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NEW BEDFORD — A city man who allegedly cheated local immigrants out of thousands of dollars through an apartment scam pleaded not guilty to all charges in Bristol County Superior Court on Monday.

Victor Tiu Lopez, 35, of New Bedford, collected $22,050 in rental deposits for apartments he didn’t own, according to the Massachusetts Attorney General’s Office. He defrauded more than a dozen people, targeting immigrants and Spanish speakers, authorities said.


Prosecutors said Lopez would advertise an apartment on social media or a local chat group, posing as a landlord. Then he would collect a deposit from a prospective tenant. But after that, he would repeatedly push back the move-in date or tell the victims that he decided to rent the apartment to someone else. Sometimes he would ask for even more money before he disappeared.

Lopez also threatened to kill a community organizer who was trying to help the victims, prosecutors said.

A grand jury indicted Lopez on 15 counts of larceny and two counts of witness intimidation last month. Bail was set at $25,000 when he pleaded not guilty Monday.

Lopez’s court-appointed lawyer did not immediately respond to The Light’s request for comment.

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“I’m glad to see the Attorney General’s Office stepping up and really doing a lot of investigation on this particular scam,” said Helena DaSilva Hughes, director of New Bedford’s Immigrants Assistance Center.

DaSilva Hughes said she “constantly” sees scams targeting immigrants, particularly those who are undocumented. In the past, they were mostly related to immigration. But over the last few years, the city’s tight rental market has given rise to more housing schemes, she said.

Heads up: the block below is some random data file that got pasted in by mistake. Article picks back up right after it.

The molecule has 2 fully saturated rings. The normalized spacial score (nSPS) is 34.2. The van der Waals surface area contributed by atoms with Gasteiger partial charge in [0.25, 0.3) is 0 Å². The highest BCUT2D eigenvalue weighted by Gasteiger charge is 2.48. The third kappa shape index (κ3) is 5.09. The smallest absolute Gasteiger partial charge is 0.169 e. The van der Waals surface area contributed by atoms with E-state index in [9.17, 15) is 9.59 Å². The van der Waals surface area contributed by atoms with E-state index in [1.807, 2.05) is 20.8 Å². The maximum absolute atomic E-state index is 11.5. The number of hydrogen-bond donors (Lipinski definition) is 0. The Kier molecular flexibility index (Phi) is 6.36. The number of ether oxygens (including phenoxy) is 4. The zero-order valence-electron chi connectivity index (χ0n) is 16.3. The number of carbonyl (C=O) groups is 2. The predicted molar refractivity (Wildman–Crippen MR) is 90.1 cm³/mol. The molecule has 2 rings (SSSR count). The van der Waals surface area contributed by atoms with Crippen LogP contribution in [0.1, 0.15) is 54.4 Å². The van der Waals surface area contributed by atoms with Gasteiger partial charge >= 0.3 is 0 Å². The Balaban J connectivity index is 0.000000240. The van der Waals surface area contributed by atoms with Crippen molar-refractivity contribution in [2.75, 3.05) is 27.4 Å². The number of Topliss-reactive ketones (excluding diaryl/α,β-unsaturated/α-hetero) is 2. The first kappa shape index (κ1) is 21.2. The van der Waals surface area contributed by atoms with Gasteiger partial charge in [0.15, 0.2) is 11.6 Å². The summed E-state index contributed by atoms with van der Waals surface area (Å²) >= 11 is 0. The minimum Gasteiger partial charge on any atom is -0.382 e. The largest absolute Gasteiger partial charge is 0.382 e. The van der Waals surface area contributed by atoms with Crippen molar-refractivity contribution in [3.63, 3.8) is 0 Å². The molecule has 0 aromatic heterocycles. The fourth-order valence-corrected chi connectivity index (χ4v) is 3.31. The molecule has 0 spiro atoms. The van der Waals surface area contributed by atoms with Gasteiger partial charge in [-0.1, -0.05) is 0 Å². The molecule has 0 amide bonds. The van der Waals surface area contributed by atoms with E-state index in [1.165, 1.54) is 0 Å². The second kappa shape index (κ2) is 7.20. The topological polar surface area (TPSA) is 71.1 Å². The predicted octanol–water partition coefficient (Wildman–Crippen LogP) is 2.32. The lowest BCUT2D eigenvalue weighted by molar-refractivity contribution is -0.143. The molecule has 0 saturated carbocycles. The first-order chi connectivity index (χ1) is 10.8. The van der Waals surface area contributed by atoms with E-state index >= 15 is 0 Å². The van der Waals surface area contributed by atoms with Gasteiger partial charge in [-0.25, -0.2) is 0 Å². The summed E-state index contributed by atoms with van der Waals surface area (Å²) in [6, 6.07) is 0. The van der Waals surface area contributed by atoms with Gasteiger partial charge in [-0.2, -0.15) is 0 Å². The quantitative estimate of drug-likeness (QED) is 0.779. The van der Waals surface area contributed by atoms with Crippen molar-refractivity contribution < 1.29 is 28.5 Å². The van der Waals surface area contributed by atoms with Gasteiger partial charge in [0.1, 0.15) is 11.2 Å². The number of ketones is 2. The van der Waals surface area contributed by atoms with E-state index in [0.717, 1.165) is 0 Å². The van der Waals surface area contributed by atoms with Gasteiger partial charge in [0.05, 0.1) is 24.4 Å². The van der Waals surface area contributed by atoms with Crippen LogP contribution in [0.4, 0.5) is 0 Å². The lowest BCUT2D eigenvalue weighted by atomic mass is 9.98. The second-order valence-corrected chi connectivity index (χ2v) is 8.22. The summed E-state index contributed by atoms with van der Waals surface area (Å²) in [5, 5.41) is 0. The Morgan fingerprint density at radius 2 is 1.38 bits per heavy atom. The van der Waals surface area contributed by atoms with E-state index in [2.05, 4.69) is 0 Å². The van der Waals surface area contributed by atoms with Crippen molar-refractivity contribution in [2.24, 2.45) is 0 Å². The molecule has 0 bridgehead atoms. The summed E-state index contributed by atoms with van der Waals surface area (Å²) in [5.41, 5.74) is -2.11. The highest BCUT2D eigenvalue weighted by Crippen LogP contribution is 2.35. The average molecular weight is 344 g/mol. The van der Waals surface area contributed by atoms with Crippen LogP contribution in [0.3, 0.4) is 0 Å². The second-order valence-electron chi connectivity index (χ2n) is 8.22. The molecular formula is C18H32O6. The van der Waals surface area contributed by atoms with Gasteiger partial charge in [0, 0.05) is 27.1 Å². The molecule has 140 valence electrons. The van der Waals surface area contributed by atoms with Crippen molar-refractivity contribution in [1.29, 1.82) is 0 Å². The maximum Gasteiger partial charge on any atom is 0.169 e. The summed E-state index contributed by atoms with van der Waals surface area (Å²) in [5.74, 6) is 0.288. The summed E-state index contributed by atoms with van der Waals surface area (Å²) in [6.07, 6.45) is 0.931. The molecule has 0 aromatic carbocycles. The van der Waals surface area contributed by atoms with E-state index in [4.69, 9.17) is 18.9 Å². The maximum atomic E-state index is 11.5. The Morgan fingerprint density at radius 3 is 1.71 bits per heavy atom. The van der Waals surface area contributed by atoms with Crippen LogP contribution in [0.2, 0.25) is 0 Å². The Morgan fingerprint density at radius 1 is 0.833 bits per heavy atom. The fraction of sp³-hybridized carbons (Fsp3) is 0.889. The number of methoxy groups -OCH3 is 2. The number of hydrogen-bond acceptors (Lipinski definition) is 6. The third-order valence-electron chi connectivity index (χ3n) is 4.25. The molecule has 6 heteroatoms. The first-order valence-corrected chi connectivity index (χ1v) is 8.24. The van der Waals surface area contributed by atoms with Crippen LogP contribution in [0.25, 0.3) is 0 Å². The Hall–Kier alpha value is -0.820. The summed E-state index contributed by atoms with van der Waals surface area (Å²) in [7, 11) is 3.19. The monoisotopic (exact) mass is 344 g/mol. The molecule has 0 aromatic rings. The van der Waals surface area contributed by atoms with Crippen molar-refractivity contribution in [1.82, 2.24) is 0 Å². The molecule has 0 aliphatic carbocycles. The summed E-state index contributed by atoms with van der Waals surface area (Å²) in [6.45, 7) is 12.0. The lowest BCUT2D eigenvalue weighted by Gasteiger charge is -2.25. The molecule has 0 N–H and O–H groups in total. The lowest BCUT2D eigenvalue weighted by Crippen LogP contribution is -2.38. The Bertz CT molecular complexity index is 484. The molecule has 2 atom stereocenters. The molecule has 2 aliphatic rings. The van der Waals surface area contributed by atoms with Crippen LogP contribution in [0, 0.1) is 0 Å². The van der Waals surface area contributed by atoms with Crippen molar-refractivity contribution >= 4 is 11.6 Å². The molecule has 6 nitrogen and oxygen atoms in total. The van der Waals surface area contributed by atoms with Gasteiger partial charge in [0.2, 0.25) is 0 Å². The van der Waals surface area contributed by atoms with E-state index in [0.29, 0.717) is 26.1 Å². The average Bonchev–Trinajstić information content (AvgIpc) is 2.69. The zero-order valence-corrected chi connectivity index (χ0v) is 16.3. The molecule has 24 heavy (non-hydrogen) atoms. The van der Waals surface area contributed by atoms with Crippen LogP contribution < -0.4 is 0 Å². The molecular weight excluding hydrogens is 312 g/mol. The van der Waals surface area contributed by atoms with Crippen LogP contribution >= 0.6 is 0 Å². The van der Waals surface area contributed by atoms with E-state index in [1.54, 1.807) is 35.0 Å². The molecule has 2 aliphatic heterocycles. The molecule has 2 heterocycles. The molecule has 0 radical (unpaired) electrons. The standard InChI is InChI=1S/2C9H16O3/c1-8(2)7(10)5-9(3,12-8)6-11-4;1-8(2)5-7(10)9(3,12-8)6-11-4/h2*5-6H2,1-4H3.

“Especially when it comes to housing, there is such a need,” she said. “It’s just a perfect opportunity for people to get scammed.”

Immigrants are especially vulnerable because they are often underhoused — many of them couch-surf or double up with other families in the same apartment, DaSilva Hughes said. She warned that people have to be careful while looking for a rental.

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“It makes me sad, and at the same time it’s just an opportunity to make sure that people are aware that there are these people out there who are scamming this population,” she said. “It’s such a vulnerable population, and they’re just looking for a place to live.”

The FBI’s Boston office said in July that rental scams are on the rise. People in Massachusetts lost $8.9 million to these scams in 2021. That year, New England saw a 27% increase in rental scam losses from the previous year.

Experts say it’s a bad idea to send money to a potential landlord before you’ve met them or seen the apartment. And if the listing has a price that’s much lower than similar apartments, that’s another sign it could be a scam.

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